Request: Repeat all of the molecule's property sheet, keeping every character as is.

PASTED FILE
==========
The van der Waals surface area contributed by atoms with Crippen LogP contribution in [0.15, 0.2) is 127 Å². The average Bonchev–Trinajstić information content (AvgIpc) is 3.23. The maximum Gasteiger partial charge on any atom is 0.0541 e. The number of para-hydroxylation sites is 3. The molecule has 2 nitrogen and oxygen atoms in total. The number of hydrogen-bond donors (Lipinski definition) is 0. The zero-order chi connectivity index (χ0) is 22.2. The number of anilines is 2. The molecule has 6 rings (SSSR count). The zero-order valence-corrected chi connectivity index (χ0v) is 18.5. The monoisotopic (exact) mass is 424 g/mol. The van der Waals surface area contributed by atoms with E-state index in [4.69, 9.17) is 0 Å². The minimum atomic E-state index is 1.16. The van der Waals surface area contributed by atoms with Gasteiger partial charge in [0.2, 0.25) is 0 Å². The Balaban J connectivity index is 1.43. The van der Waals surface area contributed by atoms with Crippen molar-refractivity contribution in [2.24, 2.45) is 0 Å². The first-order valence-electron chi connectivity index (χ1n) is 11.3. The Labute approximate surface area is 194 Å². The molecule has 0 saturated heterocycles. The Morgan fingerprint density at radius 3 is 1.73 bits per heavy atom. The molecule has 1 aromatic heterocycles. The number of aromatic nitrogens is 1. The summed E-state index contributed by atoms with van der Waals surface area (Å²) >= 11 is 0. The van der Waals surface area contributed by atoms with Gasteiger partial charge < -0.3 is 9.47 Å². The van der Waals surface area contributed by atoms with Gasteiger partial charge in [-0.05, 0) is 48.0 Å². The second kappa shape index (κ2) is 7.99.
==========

The van der Waals surface area contributed by atoms with Crippen LogP contribution in [0.15, 0.2) is 127 Å². The average Bonchev–Trinajstić information content (AvgIpc) is 3.23. The maximum Gasteiger partial charge on any atom is 0.0541 e. The number of para-hydroxylation sites is 3. The molecule has 2 nitrogen and oxygen atoms in total. The number of hydrogen-bond donors (Lipinski definition) is 0. The zero-order chi connectivity index (χ0) is 22.2. The number of anilines is 2. The molecule has 6 rings (SSSR count). The zero-order valence-corrected chi connectivity index (χ0v) is 18.5. The monoisotopic (exact) mass is 424 g/mol. The van der Waals surface area contributed by atoms with E-state index in [4.69, 9.17) is 0 Å². The minimum atomic E-state index is 1.16. The van der Waals surface area contributed by atoms with Gasteiger partial charge in [0.2, 0.25) is 0 Å². The Balaban J connectivity index is 1.43. The van der Waals surface area contributed by atoms with Crippen molar-refractivity contribution in [2.24, 2.45) is 0 Å². The first-order valence-electron chi connectivity index (χ1n) is 11.3. The Labute approximate surface area is 194 Å². The molecule has 0 saturated heterocycles. The Morgan fingerprint density at radius 3 is 1.73 bits per heavy atom. The molecule has 1 aromatic heterocycles. The number of aromatic nitrogens is 1. The summed E-state index contributed by atoms with van der Waals surface area (Å²) >= 11 is 0. The van der Waals surface area contributed by atoms with Gasteiger partial charge < -0.3 is 9.47 Å². The van der Waals surface area contributed by atoms with Gasteiger partial charge in [-0.05, 0) is 48.0 Å². The second kappa shape index (κ2) is 7.99.